Poon L.,Simon Fraser University |
Zandberg W.,8888 University Drive |
Hsiao D.,8888 University Drive |
Erno Z.,8888 University Drive |
And 3 more authors.
ACS Nano | Year: 2010
Photothermal release of DNA from gold nanoparticles either by thermolysis of the Au-S bonds used to anchor the oligonucleotides to the nanoparticle or by thermal denaturation has great therapeutic potential, however, both processes have limitations (a decreased particle stability for the former process and a prohibitively slow rate of release for the latter). Here we show that these two mechanisms are not mutually exclusive and can be controlled by adjusting laser power and ionic strength. We show this using two different double-stranded (ds)DNA-nanoparticle conjugates, in which either the anchored sense strand or the complementary antisense strand was labeled with a fluorescent marker. The amounts of release due to the two mechanisms were evaluated using fluorescence spectroscopy and capillary electrophoresis, which showed that irradiation of the decorated particles in 200 mM NaOAc containing 10 mM Mg(OAc)2 with a pulsed 532 nm laser operating at 100 mW favors denaturation over Au-S cleavage to an extent of more than six-to-one. Due to the use of a pulsed laser, the process occurs on the order of minutes rather than hours, which is typical for continuous wave lasers. These findings encourage continued research toward developing photothermal gene therapeutics. © 2010 American Chemical Society.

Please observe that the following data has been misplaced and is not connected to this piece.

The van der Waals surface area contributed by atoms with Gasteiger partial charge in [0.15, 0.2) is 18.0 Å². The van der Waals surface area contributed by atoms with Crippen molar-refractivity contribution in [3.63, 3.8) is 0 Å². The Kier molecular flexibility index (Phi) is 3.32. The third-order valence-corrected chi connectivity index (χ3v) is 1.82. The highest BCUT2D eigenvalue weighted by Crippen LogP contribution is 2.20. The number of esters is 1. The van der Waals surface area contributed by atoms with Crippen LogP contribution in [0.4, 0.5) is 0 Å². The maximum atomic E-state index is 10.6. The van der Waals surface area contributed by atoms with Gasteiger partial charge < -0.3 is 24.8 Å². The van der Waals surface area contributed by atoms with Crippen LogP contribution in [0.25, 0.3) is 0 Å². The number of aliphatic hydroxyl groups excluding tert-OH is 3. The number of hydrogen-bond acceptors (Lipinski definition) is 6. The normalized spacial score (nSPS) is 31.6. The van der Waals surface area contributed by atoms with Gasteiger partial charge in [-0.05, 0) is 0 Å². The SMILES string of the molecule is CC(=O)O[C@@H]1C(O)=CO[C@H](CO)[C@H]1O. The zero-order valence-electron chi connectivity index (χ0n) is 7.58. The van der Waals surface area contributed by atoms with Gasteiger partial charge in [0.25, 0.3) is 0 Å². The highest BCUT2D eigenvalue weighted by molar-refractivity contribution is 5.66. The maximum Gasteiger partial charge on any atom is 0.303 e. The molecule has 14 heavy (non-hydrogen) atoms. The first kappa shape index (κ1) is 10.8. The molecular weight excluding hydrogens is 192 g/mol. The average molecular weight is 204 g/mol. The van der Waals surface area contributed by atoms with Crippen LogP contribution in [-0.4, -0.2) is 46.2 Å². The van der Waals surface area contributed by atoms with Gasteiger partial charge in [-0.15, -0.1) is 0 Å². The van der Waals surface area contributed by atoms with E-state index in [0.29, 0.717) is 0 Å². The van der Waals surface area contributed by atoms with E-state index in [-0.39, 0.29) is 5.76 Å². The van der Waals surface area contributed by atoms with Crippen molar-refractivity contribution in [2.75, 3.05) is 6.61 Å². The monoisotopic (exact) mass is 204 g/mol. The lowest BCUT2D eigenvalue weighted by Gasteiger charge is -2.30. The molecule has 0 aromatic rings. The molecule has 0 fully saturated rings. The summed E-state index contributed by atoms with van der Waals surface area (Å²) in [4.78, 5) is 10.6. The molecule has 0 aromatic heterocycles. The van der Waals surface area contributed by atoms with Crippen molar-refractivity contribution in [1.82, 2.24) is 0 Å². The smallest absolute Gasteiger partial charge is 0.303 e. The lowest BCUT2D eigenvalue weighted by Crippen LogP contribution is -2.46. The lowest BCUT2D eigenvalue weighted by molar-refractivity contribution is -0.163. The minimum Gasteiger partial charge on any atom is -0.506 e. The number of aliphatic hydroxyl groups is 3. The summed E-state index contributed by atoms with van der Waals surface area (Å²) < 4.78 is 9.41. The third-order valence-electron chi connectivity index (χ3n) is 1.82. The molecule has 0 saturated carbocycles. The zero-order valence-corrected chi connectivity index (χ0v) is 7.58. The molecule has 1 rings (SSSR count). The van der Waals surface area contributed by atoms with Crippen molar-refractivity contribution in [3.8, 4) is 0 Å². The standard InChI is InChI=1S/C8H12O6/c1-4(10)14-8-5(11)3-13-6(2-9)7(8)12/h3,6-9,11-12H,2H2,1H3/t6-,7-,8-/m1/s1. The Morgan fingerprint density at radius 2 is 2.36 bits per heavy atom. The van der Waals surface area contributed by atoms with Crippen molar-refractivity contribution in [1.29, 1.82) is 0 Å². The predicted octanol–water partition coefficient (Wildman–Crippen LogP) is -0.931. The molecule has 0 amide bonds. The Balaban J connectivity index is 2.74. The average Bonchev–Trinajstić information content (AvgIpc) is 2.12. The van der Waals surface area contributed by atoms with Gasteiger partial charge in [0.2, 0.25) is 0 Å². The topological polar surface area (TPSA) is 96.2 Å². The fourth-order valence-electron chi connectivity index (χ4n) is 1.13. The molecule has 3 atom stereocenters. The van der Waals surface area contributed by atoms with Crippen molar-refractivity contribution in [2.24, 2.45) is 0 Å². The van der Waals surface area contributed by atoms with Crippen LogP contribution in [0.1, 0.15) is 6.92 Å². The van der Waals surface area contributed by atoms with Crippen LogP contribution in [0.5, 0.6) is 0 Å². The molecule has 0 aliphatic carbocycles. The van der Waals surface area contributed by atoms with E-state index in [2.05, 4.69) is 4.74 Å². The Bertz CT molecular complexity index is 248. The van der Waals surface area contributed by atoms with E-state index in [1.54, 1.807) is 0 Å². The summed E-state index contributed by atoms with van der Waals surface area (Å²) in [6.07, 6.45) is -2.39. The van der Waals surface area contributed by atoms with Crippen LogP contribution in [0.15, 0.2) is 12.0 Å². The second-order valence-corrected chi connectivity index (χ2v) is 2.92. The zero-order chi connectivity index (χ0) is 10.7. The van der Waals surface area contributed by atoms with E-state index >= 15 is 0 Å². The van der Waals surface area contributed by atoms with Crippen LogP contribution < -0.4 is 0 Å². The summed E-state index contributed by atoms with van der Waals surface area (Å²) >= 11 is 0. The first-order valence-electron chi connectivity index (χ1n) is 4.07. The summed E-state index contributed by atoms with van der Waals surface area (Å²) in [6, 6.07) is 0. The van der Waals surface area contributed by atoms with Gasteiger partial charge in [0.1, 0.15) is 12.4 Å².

Jackson M.,Culex Environmental |
Howay T.,Culex Environmental |
Belton P.,8888 University Drive
Canadian Entomologist | Year: 2013
Using a Center for Disease Control light trap Culiseta particeps (Adams) (Diptera: Culicidae) was collected on four occasions during the spring and summer of 2011. In addition, on 15 April 2011 a pupa was collected from a semi-permanent pool, reared to the adult stage and identified as C. particeps. The collection and identification of these mosquitoes marks the first time C. particeps has been reported in Canada. As there have been specimens identified in both the southwest coast of Alaska, United States of America and northwestern Washington State, United States of America, it is unsurprising that British Columbia, Canada is part of the natural habitat range of C. particeps. Copyright © 2013 Entomological Society of Canada.